What Is Affecting Our Neighborhood?


Highlands School playground will be closed from July 12, 2016- Aug 17, 2016 due to the roofing construction work that is in progress.


History of the CSCSD, our sewer district. 

By Wil Pinney

Following the end of World War II, California, and particularly San Mateo, were faced with a daunting housing crisis: housing for thousands of new citizens flooding into our county, all needing a place to live. Land was available to build houses, but water needed to be brought to the tracts where the new housing was going up. In the Highlands area of San Mateo County, tap water was provided by the California Water Service, a closely held family corporation that bought treated water from the San Francisco Water Department, which was overseen by the San Francisco Public Utilities Commission. The wastewater management was placed under the control of the San Mateo County Board of Supervisors, which joined it with the wastewater treatment system of the City of San Mateo via the Hillsborough trunk lines.

     The homes in the Highlands, Hillsborough, and upper San Mateo areas were located in terrain at elevations high enough to permit the outflow of wastewater by gravity through to the City of San Mateo’s sewer system and Treatment Plant, thus obviating the need for expensive construction and maintenance of pumping stations. The main sewer trunk lines were constructed to keep up with the new housing construction despite challenges posed by unstable soils on hillside properties in earthquake country. As fiscal complexities arose, a district was formed modeled after similar districts in the County and designated Crystal Springs County Sanitation District (CSCSD).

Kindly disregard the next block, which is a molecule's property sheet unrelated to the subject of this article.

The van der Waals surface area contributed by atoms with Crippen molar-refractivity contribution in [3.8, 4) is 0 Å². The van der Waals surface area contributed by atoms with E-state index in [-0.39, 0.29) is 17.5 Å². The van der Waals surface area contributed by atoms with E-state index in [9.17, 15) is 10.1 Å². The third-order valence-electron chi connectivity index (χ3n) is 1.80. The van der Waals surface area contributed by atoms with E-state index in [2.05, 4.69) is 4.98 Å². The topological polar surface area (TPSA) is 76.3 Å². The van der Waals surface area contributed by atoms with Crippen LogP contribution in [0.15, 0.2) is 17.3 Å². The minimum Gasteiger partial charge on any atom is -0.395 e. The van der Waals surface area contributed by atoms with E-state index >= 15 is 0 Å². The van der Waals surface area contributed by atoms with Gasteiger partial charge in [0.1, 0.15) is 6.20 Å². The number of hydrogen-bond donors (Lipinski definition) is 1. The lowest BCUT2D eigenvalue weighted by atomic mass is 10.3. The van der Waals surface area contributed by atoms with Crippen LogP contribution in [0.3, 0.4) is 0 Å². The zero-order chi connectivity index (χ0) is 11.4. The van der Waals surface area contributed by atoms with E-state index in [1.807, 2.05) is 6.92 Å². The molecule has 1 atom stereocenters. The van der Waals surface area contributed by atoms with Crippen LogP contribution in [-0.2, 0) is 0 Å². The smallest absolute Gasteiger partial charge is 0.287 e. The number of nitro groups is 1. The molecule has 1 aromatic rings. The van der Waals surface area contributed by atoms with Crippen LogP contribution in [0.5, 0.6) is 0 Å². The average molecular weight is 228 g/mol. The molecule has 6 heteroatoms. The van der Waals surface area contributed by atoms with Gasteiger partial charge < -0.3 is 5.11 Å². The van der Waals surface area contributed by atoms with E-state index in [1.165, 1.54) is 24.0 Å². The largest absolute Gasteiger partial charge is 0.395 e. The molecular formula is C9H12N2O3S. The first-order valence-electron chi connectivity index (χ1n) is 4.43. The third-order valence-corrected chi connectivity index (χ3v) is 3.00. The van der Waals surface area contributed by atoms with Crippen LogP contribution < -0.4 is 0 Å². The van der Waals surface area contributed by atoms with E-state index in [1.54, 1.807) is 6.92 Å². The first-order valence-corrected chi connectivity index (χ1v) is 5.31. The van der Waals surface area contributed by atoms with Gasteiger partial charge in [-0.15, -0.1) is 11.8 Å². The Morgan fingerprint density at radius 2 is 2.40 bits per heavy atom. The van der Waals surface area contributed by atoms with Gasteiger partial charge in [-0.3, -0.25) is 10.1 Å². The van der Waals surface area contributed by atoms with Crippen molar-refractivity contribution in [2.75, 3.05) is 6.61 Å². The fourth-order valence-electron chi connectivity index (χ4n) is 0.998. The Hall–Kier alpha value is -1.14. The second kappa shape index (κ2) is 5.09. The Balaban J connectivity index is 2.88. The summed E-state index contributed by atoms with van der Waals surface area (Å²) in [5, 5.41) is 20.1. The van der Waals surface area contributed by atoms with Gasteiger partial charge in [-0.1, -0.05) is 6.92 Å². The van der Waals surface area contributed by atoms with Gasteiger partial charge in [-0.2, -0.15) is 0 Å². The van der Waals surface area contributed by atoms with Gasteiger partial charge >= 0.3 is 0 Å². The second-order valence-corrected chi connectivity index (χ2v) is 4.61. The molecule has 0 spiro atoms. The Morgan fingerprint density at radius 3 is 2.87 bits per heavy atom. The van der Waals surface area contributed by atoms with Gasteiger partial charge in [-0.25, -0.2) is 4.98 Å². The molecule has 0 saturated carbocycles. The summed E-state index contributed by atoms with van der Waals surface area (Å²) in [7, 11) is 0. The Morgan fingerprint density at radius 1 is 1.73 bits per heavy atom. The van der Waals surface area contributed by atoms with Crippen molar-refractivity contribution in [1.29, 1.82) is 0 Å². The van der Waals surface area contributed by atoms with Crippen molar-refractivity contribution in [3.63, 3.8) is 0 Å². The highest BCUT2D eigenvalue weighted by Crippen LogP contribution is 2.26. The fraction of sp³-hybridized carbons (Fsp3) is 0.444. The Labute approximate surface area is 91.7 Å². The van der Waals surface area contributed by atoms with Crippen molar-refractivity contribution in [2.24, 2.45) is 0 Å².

The articles of agreement of this four-part District, made up of the City of San Mateo, the Town of Hillsborough, the Crystal Springs County Sanitation District, and the County of San Mateo; dealt primarily with questions of fairness in sharing costs of operating the individual members’ wastewater system, planning and implementing additional lines within individual sections of the District, and so forth.

     In 1978, when Proposition 13 was passed and implemented, adequate funds were no longer available to properly operate the District. Each member of the District arranged for its own method of raising monies necessary for operating its part of the District. To overly simplify, each segment of the four used some form of user fee to raise necessary funds to run its own costs of the District and contribute, in the case of the Highlands area lying on both sides of Polhemus Road, to an equitable share of the downstream costs of Hillsborough’s system as well as a fair share of the costs of the San Mateo City’s Wastewater Treatment Plant. In general, this system was acceptable to most residents in the unincorporated areas, but as inflation continued, user fees also continued to rise, and dissatisfaction with the services of the County Public Works Department was voiced until finally homeowners took advantage of Proposition 218, freezing sewer rates.

     Public meetings were held, compromises were reached, homeowner study groups were formed and continue to meet on a regular basis with representatives of San Mateo County Public Works. One recent outcome of those meetings was the investigation of the meters used to determine the cost-setting by City of San Mateo.

     According to recent third party testing, upstream wastewater homeowner users (including the Highlands) have been, and are still being, unfairly charged  for excessively high usage of services. Exactly how that discovery will finally be corrected is currently being considered by your joint homeowner/Public Works Department study sessions. As this process continues, we’ll keep you informed.

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